Madelle Kangha is the Founder and President of JumpStart Academy Africa, a social venture seeking to transform African students by fixing their broken education system. In recognition of her work with JumpStart Academy Africa, Madelle has been featured by Forbes as ‘Innovative Africans fixing a broken Education System’. Madelle is also the Founder of Youths4Change, a youth-led community-based organization that mentors youth of Cameroon. Madelle’s vision is to be a leading social entrepreneur, a mass recruiter of local changemakers, a role model proving that citizens who channel their passion into action can achieve the impossible.
Madelle was born and brought up in Bameda, Cameroon. She studied at the Our Lady of Lourdes College, where she served as the House Captain and Assistant Senior Prefect. The latter earned her a prize for ‘Prefect of the Year’ in her last high school year that set the tone for her leadership journey.
Madelle said in an interview, “TI guess I have always had a knack for leadership. I used to muse about becoming the first female president of Cameroon someday – and I still do, by the way. One of the most cherished moments from my Lourdes days was when I emerged as the best national female candidate at the Cameroonian GCE Examinations. Subsequently, I won a place/scholarship as 1 of 2 Cameroonians and 94 other young people worldwide to join the inaugural class at the African Leadership Academy in South Africa, and that is where I believe my leadership & entrepreneurial journey began.”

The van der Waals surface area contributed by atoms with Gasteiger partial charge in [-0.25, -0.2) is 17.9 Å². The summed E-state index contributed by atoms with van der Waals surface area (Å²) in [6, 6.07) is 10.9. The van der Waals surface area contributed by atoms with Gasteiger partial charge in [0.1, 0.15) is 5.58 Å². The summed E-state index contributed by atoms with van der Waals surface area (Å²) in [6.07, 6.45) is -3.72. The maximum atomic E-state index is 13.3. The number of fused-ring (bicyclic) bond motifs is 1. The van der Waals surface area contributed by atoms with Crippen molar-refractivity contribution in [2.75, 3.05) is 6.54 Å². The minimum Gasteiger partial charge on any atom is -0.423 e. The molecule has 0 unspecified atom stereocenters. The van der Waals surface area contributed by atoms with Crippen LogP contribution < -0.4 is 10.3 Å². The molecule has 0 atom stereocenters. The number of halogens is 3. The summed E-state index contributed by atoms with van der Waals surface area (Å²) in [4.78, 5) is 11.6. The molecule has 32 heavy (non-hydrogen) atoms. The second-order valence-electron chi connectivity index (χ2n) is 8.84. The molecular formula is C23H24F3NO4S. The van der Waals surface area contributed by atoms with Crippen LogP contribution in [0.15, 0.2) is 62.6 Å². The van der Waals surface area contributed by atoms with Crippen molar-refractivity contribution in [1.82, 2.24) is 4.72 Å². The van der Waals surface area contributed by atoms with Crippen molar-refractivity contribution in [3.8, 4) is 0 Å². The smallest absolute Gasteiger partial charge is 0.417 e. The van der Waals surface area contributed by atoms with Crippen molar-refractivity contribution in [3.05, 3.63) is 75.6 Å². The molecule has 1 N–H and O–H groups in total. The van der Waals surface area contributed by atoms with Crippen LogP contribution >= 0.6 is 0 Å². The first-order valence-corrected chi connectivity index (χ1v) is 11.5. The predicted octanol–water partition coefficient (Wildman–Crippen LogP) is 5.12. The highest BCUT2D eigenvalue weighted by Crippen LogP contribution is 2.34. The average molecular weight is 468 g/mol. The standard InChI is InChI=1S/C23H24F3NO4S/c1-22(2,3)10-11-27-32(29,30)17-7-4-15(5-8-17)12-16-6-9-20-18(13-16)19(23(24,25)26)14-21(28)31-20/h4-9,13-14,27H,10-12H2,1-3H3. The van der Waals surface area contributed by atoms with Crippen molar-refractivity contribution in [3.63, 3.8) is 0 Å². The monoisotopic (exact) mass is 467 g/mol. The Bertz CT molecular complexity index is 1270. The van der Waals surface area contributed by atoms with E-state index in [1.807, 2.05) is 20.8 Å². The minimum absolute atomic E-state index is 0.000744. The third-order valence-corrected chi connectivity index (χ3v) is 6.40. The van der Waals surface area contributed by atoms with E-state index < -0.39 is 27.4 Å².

After attending the Leadership Academy, she had her sights set on the best course of education and applied to the London School of Economics. She got in and won a full scholarship awarded once every three years to one student from Sub-Saharan Africa.
At the London School of Economics, she studied a Dual degree in Law and Anthropology that she thinks has been invaluable in giving her exposure to interdisciplinary studies that are much needed in today’s interconnected world.
Upon graduating in 2012, she decided to start Youths4Change (Y4C), which opened a new chapter in her life. Y4C is a youth-led Community Based Organization that empowers and mentors youth in Cameroon to hone their skills. Since its inception in November 2010, Y4Chas successfully raised funds, conducted several activities, and set up new initiatives to help their youth. In June 2011, Y4C collaborated with enthusiastic Cameroonian youth from the University of Buea to set up the Mobile Education Network, voted Top Ten in the Harambe Cameroon Business Plan Competition.
Madelle said, “The quote best reflects my inspiration for Y4C “Never doubt that a small group of thoughtful, committed citizens can change the world; indeed, it’s the only thing that ever has.” Magaret Mead
Madelle strongly believes in young people finding their voice through socio-economic empowerment and political participation. She said, “I firmly believe in the power of possibility. Nothing has ever fazed me even as a kid (my surname Kangha actually means “go-getter” so I guess there’s a correlation). I always have a “can do” attitude even when the odds are against me and my parents & family always encourage and believe in me.”